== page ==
Administrative Core Leadership We propose a core research team (8 people), made up of the two Center Pis, the Pis of each of the 3 Research Projects, one of the Lenoir County Alliance for a Healthy Community co-chairs, the PI of the ECU sub-contract, a trainee representative, and the project director. Tliis committee will meet bi-weekly (conference call option) for the first 6 months and then re-assess the frequency of meetings thereafter. Advisory Committees ? Lenoir County Alliance for a Healthy Community This group is made up of a wide range of clinical and public health practitioners as well as representatives from community-based organizations. They have offered to serve as an advisory committee for the CPHHD and meet on a regular basis. This group will assure that the research efforts are meeting the needs and are sensitive to the culture of the community. They will also help the research team identify necessary contacts and create relationships within the community. As the project evolves, we may add some members for CPHHD specific meetings, particularly to assure that the smaller communities of Pink Hill and LaGrange are represented. ? Executive Committee of Community Campus Partnership for Tomorrow Mr. Will Lamb and Dr. Mike Smith, who chairs this committee, have offered to have it serve as an advisory committee within the UNC system. It includes representatives such as Leslie Boney (Appendix A) who is the Associate Vice President for Economic Development Research, Policy &Planning within the 16 campus UNC system, and a number offaculty and administrators from the School of Government, who are working closely with Lenoir County on economic development efforts. ? NC TraCS Institute Drs. Ammerman and Patterson are involved with a number of committees and cores affiliated with NC TraCS. In particular. Dr. Ammerman sils on the TRAB - Translational Research Advisory Board which meets quarterly. The TRAB acts as an advisor to the CTSA leadership on current, planned, and future activities of the NC TraCS Institute. TRAB board members work to find ways to stimulate multidisciplinary research between their constituents and serve as communicators bringing information to and from TRAB, which includes representatives from across the UNC Chapel Hill campus, particularly those with a clinical and/or translational research mission. Integration ofthe research projects, shared resource cores and training components We created the diagram above to indicate broad interaction rather than directional relationships. It is also intended that the shared resource cores would be available to the broader university as well as the CPHHD national network. While we anticipate that the Genomics Bioinformatics core would interface most closely with Research Project 1: CVD Genetic Predispositions and Genomic Signatures, we also believe that as we learn more about possible genetic associations with social determinants of health, we will need to explore how to communicate the potential risks and benefits to members of the community in a way that is informative and helpful rather than confusing and potentially paralyzing. Also important will be finding ways to incorporate this new knowledge into training so that researchers and clinicians alike are prepared to use this information wisely. Organizational strategies for productivity - Technology will play a key role in facilitating project communications and operations among the faculty, staff, and other collaborators housed in various buildings across the vast UNC campus and geographically dispersed in different locations across our state. One of our first priorities will be to create a secure project website for dissemination of information and document-sharing purposes among the research team (modeled after a website designed in-house by the HPDP IT Director for another large research project). Regular meetings will be held in-person, via teleconferencing, and when listserv and interactive, online forums (blogs) to post questions, contribute ideas, join discussions, and share project challenges. The project meeting structure is proposed as follows: ? Two Center Pis: weekly check-in meetings, with an invitation to the other lead researchers to participate as needed ? Core research team: bi-weekly meetings of the two Center Pis, the Pis of each of the 3 Research Projects, one of the Lenoir County Alliance for a Healthy Community co-chairs, the PI of the ECU subcontract, a trainee representative, and the project director ? Full research team: quarterly meetings of a|l members ofthe research project, with one meeting per year occurring in Lenoir County ? Advisory Committees: a member of the core research team will be represented at meeting(s) of the Lenoir County Alliance for a Healthy Community, at least once a year;when needed, we will add our research project to the meeting agendas for the Executive Committee of Community Campus Partnership for Tomorrow and NC TraCS Institute Oiscowfy Relationship of the proposed CPHHD to other research, academic and administrative units As depicted and described above, HPDP interacts with all 5 health affairs schools on campus. At the same time, HPDP projects partner with 63 state and local organizations and work in 97 of North Carolina's 100 counties. HPDP, as Prevention Research Center, has particularly strong relationships with state and local health departments, and Dr. Ammerman serves on the advisory board for the Public Health Practice Based Research Network in North Carolina. The diagram depicts two key institutional relationships within UNC: the NC TraCS Institute, and the Community Campus Partnership. Each is described briefly below and in more detail in the Center section. NC TraCS - UNC's Clinical Translational Science Award (CTSA) UNC-Chapel Hill received a Clinical and Translational Sciences Award in May 2008. The North Carolina Translational and Clinical Sciences Institute (NC TraCS) is the academic home of the CTSA, a national consortium of 39 academic medical research institutions funded through and led by the National Centerfor Research Resources at the National Institutes of Health. The NC TraCS mission is to transform all activities relating to clinical and translational research by creating new programs and pathways that make it easier for research to be performed at UNC and throughout the State of North Carolina. Overreaching goals are: ? To enable teams of interdisciplinary researchers to create, innovate, and translate discoveries into advancements in the health of both individual patients (Tl) and populations (T2); ? To develop innovative programs for education, training and career development; ? To participate in targeted faculty recruitment; ? To provide $4.3 million per year in pilot project funding with a particular focus on building new interdisciplinary research teams, supporting the efforts of junior faculty members, spreading new technologies to the community through outreach and commercialization;and, ? To collaborate with and increase partnership activities across the State.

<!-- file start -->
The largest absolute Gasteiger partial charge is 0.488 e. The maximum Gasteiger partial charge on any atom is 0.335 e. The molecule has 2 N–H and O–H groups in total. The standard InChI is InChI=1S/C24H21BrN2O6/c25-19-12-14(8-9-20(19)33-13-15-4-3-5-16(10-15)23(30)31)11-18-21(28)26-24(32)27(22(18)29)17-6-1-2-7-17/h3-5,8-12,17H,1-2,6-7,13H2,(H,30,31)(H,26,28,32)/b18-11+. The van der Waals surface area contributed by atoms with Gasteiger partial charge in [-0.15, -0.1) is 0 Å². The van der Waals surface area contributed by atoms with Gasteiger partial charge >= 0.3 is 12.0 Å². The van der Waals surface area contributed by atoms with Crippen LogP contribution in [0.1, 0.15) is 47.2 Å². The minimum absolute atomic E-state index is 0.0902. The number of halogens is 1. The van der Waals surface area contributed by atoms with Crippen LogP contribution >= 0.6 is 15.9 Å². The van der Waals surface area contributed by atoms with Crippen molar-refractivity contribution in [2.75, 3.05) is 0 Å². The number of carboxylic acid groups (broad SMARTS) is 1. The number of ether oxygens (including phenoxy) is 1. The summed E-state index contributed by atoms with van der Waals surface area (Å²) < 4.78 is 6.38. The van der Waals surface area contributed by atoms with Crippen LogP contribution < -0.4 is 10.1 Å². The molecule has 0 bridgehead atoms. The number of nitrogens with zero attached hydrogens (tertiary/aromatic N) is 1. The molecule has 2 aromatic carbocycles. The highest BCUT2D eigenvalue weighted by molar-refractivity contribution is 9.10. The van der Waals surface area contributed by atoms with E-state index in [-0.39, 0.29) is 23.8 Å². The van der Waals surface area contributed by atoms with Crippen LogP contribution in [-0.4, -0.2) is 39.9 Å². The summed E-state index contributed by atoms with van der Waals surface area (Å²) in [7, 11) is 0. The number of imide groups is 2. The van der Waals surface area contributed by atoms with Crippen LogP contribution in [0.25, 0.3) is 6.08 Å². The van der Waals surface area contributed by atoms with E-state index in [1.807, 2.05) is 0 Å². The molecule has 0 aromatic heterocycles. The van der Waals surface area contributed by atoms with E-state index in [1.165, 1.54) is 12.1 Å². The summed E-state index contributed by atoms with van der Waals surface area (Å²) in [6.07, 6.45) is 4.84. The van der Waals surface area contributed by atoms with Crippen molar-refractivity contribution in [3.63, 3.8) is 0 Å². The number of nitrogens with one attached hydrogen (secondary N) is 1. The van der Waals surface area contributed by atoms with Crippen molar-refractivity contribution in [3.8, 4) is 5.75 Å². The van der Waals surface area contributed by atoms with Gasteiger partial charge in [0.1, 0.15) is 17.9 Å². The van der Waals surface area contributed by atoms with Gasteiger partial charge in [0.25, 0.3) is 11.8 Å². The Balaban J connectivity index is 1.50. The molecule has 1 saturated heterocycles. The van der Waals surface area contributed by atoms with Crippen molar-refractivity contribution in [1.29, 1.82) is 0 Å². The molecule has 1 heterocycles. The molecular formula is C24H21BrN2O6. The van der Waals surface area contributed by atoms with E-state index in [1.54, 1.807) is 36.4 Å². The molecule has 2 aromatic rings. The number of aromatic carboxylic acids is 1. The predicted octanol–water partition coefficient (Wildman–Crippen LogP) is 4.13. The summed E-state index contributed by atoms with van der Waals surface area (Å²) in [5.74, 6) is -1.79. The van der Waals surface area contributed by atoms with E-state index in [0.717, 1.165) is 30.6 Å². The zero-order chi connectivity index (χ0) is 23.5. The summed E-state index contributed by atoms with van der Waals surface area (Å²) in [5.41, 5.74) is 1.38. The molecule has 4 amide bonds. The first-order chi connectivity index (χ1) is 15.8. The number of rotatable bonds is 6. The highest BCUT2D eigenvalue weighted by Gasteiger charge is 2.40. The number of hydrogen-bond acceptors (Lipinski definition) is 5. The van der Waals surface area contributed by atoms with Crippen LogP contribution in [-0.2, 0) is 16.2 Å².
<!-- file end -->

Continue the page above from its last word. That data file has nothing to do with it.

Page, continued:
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|Jilcott Pitts, Stephanie B; Smith, Tosha W; Thayer, Linden Maya et al. (2013) Addressing rural health disparities through policy change in the stroke belt. J Public Health Manag Pract 19:503-10|
|Pitts, Stephanie B Jilcott; Vu, Maihan B; Garcia, Beverly A et al. (2013) A community assessment to inform a multilevel intervention to reduce cardiovascular disease risk and risk disparities in a rural community. Fam Community Health 36:135-46|
|Pitts, Stephanie B Jilcott; Whetstone, Lauren M; Wilkerson, Jean R et al. (2012) A community-driven approach to identifying "winnable" policies using the Centers for Disease Control and Prevention's Common Community Measures for obesity prevention. Prev Chronic Dis 9:E79|
|Jilcott, Stephanie B; Whetstone, Lauren M; Wilkerson, Jean R et al. (2012) A community-driven approach to identifying "winnable" policies using the Centers for Disease Control and Prevention's Common Community Measures for Obesity Prevention. Prev Chronic Dis 9:E79|